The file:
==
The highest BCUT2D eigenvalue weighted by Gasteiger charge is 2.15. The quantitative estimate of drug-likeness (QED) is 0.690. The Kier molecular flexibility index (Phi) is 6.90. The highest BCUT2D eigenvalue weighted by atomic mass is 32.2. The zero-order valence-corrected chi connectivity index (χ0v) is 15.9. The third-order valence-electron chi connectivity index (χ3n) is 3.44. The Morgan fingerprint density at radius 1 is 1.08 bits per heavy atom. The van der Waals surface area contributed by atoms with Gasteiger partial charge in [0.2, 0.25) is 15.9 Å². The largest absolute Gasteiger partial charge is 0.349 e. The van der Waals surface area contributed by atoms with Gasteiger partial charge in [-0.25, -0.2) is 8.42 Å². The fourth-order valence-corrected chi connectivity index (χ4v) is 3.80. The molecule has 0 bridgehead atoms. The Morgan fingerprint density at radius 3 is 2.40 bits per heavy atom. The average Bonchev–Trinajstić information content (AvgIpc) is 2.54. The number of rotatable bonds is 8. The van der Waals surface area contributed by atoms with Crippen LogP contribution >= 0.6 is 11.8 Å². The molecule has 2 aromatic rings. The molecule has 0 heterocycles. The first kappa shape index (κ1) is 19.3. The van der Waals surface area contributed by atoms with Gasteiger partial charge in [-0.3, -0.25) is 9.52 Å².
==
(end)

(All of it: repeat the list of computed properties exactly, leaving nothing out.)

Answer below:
The highest BCUT2D eigenvalue weighted by Gasteiger charge is 2.15. The quantitative estimate of drug-likeness (QED) is 0.690. The Kier molecular flexibility index (Phi) is 6.90. The highest BCUT2D eigenvalue weighted by atomic mass is 32.2. The zero-order valence-corrected chi connectivity index (χ0v) is 15.9. The third-order valence-electron chi connectivity index (χ3n) is 3.44. The Morgan fingerprint density at radius 1 is 1.08 bits per heavy atom. The van der Waals surface area contributed by atoms with Gasteiger partial charge in [0.2, 0.25) is 15.9 Å². The largest absolute Gasteiger partial charge is 0.349 e. The van der Waals surface area contributed by atoms with Gasteiger partial charge in [-0.25, -0.2) is 8.42 Å². The fourth-order valence-corrected chi connectivity index (χ4v) is 3.80. The molecule has 0 bridgehead atoms. The Morgan fingerprint density at radius 3 is 2.40 bits per heavy atom. The average Bonchev–Trinajstić information content (AvgIpc) is 2.54. The number of rotatable bonds is 8. The van der Waals surface area contributed by atoms with Crippen LogP contribution >= 0.6 is 11.8 Å². The molecule has 2 aromatic rings. The molecule has 0 heterocycles. The first kappa shape index (κ1) is 19.3. The van der Waals surface area contributed by atoms with Gasteiger partial charge in [-0.3, -0.25) is 9.52 Å².